When to return null in React render function

Last updated : December 15, 2022

React components can also perform side effects instead of rendering something to the screen. For example, insert a script to the page or insert a listener to some events. In that case, I don't have to return anything in the render function.

The below example shows how to use a component to insert a script into the page. I can use it as a reusable utility component to insert different scripts into the page.

import { useCallback, useEffect } from "react"

interface ScriptProps {
    resourceType: 'javascript' | 'css'
    src: string
    id: string

export const ScriptManager = (props: ScriptProps): null => {

    const insertScript = useCallback(() => {
        let link: HTMLScriptElement | HTMLLinkElement
        if (props.resourceType === 'javascript') {
            link = document.createElement('script')
            link.type = 'text/javascript'
            link.setAttribute('src', props.src)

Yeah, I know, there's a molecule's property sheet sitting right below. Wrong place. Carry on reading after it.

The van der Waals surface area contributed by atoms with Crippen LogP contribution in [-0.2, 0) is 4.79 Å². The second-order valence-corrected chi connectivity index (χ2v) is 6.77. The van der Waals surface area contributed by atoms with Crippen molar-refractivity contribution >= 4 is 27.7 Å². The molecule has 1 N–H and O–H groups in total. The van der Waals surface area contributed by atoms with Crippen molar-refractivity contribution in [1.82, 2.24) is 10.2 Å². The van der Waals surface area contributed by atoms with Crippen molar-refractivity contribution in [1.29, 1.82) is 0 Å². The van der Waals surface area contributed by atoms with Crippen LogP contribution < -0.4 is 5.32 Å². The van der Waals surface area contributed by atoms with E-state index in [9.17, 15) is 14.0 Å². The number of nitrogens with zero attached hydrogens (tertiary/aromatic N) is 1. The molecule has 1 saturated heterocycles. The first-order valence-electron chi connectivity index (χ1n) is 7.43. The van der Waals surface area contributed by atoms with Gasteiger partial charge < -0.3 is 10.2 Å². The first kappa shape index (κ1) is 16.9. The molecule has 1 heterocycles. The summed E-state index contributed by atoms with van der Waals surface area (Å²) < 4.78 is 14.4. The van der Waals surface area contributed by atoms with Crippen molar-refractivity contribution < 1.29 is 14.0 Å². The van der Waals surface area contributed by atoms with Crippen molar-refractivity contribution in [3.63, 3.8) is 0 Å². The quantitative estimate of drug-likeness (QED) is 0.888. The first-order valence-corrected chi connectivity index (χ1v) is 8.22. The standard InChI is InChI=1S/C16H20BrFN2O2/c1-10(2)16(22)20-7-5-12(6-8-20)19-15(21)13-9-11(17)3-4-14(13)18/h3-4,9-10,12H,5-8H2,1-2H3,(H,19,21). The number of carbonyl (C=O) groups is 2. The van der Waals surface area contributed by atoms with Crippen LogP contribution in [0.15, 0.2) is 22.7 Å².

} else {
            link = document.createElement('link')
        link.id = props.id
    }, [props.id, props.resourceType, props.src])

    useEffect(() => {
    }, [insertScript])
    return null;

The above component can insert a Javascript tag or a CSS link into the page header. I use the useEffect hook to avoid any duplicate inserts. Ideally, I should check to see if the resource exists before inserting it. It is crucial to return null to make this component valid as a React component. Ideally, a React component must return a JSX element, at least an empty fragment. But I don't need that. If I don't return at least null, it will throw the "Its return type 'void' is not a valid JSX element" error when I use this element.

Here is how to use my component to insert Jquery into the page.

import { ScriptManager } from "./script_manager";
const App = () => {
  return <>
export default App;
L Raney
By: L Raney
Lance is a software engineer with over 15 years of experience in full-stack software development.

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